• Product pricing is improved as a result of having better cost information (prices are based on cost).
  • Regional management is able to identify the cost of services provided by headquarters and make more efficient use of costly services.
  • Product managers use the cost information to design products in a way that is most cost-effective.

As stated by the product director and cost accounting manager at BCBSF, “The goal is to provide the right information at the right time to the right people in a cost-efficient way.”

Key Takeaway

  • Activity-based costing and activity-based management techniques are not limited to manufacturing companies. Virtually all organizations—including service, nonprofit, retail, and governmental—can benefit from implementing some form of ABC and ABM.

Review Problem 3.5

Menzies and Associates provides two products to its clients—tax services and audit services. Last year, total overhead costs of $1,000,000 were allocated based on direct labor hours. A total of 10,000 direct labor hours were required last year for tax clients at a cost of $350,000, and 30,000 direct labor hours were required for audit clients at a cost of $1,200,000. Direct materials used were negligible and are included in overhead costs. Sales revenue totaled $720,000 for tax services and $2,200,000 for audit services.

Management of Menzies and Associates would like to use activity-based costing to allocate overhead rather than use one plantwide rate based on direct labor hours (perhaps the term “officewide” rate would be more appropriate here). The following estimates are for the activities and related cost drivers identified as having the greatest impact on overhead costs.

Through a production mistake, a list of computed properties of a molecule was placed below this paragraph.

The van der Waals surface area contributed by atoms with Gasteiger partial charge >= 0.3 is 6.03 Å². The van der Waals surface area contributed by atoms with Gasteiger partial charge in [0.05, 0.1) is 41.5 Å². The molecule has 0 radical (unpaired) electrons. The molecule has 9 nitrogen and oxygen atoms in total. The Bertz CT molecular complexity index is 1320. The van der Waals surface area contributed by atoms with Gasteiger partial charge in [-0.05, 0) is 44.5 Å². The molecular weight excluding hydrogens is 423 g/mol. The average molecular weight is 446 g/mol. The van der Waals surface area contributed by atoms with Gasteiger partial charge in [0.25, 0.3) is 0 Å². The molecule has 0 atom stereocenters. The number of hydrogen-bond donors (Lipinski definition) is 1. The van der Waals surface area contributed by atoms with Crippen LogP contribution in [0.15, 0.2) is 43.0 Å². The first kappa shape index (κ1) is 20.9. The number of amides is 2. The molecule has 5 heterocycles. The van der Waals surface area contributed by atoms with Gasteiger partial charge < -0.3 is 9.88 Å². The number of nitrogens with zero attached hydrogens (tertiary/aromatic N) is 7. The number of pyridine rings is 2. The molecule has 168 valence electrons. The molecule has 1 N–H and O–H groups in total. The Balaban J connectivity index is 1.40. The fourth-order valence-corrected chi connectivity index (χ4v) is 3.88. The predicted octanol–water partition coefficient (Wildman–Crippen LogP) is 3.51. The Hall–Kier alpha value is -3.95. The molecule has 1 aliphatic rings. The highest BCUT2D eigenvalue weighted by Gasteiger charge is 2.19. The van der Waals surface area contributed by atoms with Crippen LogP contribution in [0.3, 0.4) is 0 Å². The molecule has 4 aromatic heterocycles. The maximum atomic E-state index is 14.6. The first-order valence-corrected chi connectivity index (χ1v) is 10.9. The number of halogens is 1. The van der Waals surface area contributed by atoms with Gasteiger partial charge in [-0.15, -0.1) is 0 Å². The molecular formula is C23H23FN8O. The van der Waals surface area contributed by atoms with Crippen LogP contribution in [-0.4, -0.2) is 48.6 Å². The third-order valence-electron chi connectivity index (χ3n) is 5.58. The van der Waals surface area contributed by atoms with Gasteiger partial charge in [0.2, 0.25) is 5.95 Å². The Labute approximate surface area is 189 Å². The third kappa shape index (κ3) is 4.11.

1. Using the plantwide allocation method, calculate the total cost for each product. (Hint: Product costs for this company include overhead and direct labor.)
    2. Calculate the profit for each product using this approach. Also calculate profit as a percent of sales revenue for each product.

    1. Using activity-based costing, calculate the predetermined overhead rate for each activity. (Hint: Step 1 through step 3 in the activity-based costing process have already been done for you; this is step 4.)
    2. Using activity-based costing, calculate the amount of overhead assigned to each product. (Hint: This is step 5 in the activity-based costing process.)
    3. Calculate the profit for each product using this approach. Also calculate profit as a percent of sales revenue for each product.
  3. Comment on the results of using activity-based costing compared to plantwide allocation.

Solutions to Review Problem 3.5


    1. The plantwide allocation used by Menzies and Associates is based on direct labor hours. The rate is calculated as follows: